In 2021 the board saw a substantial increase in the overall number of cases lodged, with a total of 3,251 received, up 18% on the previous year. The number of cases decided by the board in 2021 was up just under 6% on the previous year’s total, with 2,775 cases decided. While some of these increases maybe attributed to the return to normal business following the extensive Covid-related disruptions during 2020, there has also been a marked increase in activity in the planning sector, reflecting the increased residential development activity, as well as wider economic activity across a range of sectors.
On normal planning appeals, the compliance rate with our statutory objective period, SOP, for 2021 fell back to 58% from the 76% recorded in 2020. This was due to a confluence of factors including the significant rise in case numbers received, reduced staffing capacity arising from the impact of Covid with isolation periods, absences, changes in work practices with ongoing restrictions and managing staff capacity including filling vacancies and covering sick leave in a very challenging environment. With the significant volume of cases on hand at the end of 2021 and ongoing disruptions from the latest Covid waves, it is proving a significant challenge to reverse this downward trend and return to more acceptable levels of compliance this year.
In the first six months of this year, there has been continued strong case intake with almost 1,600 new applications and appeal cases lodged and some 1,350 cases disposed. With the significant backlog of cases and prioritisation given to housing and strategic infrastructure cases, the SOP compliance for normal appeals has dipped further to 44%, but we are exploring all options to improve our performance and are working hard to get back to higher compliance levels with the SOP as soon as possible.
In respect of SHDs, the board has continued to prioritise these and just over 100 cases were decided in 2021, with all but one of these determined within the 16-week statutory timeline. Of these, the board granted permission in 76 cases and refused permission in 25. There is still a significant volume of applications within the system that will continue to be determined over the coming months, while the new large-scale residential development, LRD, process is already up and running with the local planning authorities.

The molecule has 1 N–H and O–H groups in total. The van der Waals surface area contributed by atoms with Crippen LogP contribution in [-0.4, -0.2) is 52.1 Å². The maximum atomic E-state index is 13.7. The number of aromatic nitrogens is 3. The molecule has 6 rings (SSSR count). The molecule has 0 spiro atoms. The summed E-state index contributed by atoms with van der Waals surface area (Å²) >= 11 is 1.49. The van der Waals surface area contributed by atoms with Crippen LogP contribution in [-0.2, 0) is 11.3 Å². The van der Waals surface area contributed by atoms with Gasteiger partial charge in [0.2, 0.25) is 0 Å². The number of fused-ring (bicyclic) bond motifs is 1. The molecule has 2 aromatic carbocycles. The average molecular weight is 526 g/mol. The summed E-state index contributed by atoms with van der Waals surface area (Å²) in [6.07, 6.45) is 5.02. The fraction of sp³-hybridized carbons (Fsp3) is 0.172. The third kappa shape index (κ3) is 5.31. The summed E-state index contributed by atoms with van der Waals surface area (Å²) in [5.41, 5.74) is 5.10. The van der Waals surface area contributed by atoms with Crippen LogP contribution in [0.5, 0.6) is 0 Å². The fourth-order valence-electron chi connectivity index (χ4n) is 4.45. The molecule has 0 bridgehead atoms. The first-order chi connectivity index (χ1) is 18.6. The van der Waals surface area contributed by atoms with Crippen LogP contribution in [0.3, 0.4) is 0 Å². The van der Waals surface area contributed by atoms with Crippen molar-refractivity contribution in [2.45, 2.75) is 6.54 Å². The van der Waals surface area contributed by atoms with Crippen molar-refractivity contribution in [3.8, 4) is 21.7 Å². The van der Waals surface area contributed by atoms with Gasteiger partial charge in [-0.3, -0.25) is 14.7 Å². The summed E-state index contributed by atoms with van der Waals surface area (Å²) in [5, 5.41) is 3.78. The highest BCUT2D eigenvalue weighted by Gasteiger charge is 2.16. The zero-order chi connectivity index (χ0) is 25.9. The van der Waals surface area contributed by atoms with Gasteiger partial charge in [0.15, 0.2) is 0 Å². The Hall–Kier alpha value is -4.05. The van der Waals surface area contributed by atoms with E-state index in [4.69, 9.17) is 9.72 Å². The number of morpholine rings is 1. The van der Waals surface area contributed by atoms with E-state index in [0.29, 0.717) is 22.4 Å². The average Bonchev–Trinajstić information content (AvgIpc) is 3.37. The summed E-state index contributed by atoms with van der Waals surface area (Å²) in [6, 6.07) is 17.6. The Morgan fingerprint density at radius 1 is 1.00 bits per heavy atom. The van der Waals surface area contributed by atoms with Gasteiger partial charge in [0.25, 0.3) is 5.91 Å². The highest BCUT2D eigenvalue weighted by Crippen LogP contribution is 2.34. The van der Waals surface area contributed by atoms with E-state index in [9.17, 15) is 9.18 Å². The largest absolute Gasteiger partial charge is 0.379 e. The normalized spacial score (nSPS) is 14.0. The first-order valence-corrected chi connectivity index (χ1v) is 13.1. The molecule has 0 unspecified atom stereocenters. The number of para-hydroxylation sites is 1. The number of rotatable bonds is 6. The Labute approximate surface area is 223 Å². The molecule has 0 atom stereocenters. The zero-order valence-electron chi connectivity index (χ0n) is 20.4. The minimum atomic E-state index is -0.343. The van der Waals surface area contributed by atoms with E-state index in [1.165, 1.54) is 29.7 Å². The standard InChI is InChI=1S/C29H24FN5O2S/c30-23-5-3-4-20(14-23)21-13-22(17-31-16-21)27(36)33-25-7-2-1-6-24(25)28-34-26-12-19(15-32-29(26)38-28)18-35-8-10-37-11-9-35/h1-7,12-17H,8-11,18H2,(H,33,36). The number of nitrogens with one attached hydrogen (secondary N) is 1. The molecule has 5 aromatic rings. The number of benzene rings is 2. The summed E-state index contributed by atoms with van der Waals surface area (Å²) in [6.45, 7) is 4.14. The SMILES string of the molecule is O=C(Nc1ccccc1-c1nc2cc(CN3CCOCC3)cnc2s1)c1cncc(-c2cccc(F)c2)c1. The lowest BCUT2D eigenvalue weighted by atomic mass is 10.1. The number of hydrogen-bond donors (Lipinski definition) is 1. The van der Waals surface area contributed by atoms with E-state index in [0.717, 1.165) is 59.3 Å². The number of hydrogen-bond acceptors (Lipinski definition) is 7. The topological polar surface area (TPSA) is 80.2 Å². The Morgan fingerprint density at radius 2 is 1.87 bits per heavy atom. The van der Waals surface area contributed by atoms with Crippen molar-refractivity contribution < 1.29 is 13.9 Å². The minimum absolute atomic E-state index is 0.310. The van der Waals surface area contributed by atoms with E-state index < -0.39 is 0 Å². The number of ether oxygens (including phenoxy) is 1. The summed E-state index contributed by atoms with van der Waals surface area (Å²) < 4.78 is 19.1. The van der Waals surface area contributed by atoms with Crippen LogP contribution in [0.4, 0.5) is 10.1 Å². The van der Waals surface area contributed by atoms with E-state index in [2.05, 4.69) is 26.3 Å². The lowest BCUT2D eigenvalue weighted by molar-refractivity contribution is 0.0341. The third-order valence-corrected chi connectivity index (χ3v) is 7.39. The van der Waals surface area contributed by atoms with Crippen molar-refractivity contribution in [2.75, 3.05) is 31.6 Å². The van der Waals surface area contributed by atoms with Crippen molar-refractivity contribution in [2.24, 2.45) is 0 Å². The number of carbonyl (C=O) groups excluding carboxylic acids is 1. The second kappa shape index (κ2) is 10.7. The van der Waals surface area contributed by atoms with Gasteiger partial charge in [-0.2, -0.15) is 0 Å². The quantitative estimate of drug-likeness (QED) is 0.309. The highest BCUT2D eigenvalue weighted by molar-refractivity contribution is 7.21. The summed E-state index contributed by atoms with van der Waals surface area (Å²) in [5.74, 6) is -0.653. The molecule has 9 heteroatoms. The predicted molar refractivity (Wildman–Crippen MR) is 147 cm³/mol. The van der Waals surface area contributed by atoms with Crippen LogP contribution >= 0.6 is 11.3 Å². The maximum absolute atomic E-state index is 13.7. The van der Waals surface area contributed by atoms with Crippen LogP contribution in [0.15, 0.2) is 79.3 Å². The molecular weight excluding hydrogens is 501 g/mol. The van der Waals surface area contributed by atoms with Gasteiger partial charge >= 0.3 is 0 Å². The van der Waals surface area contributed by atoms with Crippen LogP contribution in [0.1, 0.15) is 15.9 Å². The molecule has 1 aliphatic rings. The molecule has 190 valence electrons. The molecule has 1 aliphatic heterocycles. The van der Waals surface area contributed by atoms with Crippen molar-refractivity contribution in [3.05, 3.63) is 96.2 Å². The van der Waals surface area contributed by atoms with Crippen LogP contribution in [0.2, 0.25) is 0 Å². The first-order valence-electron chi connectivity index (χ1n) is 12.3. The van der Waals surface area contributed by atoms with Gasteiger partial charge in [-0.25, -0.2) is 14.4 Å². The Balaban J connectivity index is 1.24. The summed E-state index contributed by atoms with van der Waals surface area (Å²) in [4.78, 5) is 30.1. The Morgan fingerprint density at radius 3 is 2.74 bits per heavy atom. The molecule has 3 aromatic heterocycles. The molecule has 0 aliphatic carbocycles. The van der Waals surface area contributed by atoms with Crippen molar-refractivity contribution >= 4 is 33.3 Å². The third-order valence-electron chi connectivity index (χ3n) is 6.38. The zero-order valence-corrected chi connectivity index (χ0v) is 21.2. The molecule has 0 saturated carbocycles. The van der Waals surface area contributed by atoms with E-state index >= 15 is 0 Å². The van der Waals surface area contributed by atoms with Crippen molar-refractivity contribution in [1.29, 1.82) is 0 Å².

Similarly, the board saw a jump in strategic infrastructure applications received in 2021, with 30 applications lodged, up from 24 in 2020, and 30 cases decided, up from 19 in 2020. The total of 74 pre-application consultation requests during 2021, 24 more than were lodged in 2020, indicates a significant ramping up of major complex applications being considered and proposed.
Amid all the Covid-related disruptions, the pandemic provided us with a valuable opportunity to facilitate a greater online and digital offering to staff and the general public. The board’s case management system enabled remote working for all staff, and the ongoing development of the board’s online capability was extended during the year to enable observations on planning appeals and strategic infrastructure cases, as well as SHD cases, to be made through our web portal. The online submission option is a key step in the board’s plans to provide more online services such as virtual oral hearings and ultimately the online receipt of applications and appeals over time. I also welcome the launch of the board’s new website which is another step in providing more user-friendly and accessible information to all who avail of our services. Working closely with the local authorities’ e-planning initiative,I am hopeful that we will see further phased roll-out of online services over the coming months and into 2023.
The significant increase in the volume of legal challenges to board decisions during 2020 has continued in 2021, with 83 new cases in 2020 and 95 in 2021. These applications for judicial review of the legality of decisions involve significant detailed legal scrutiny of complex matters of procedure and interpretation relating to European Union environmental directives and other issues arising from the strategic housing development application process.
All of those cases are dealt with by the superior courts, that is, the High Court, the Court of Appeal and the Supreme Court, and questions relating to the EU law elements can be referred from those courts to the Court of Justice of the European Union for adjudication.
Legal costs for representation before the courts are substantial, and there has been a significant escalation of such costs in both 2020 and 2021. Our gross legal costs were €8.4 million in 2020 and are currently accounted for at €7.7 million in our draft unaudited financial statements for 2021. These legal costs are split between our costs for solicitor and barrister representation and payments for undersigned costs in instances where the case is lost or conceded. In respect of the latter, it is accepted that in 2020 and 2021, legal case outcomes revealed a significant number of losses and concessions, amounting to 32 in 2020 and 40 in 2021. The board is conscious that it needs to continuously review its procedures and approaches to certain matters, having regard to legal judgments and ongoing advice from its legal advisers, with a view to ensuring its decisions are as legally robust as possible. This process is ongoing but it is still the case that certain areas of planning law remain open to various legal interpretations and are, therefore, still contentious and complex.
When considered appropriate, the board has, in a small number of selected cases, sought to appeal certain decisions to the relevant appellant courts. In terms of costs, the prevailing statutory context around planning judicial reviews is that the board is made liable for applicant costs where it loses or concedes a case but generally does not have its own costs awarded against judicial review applicants where it successfully defends the legality of its planning decisions.
I will leave it there instead of taking up more of members' time. I am happy to take any questions.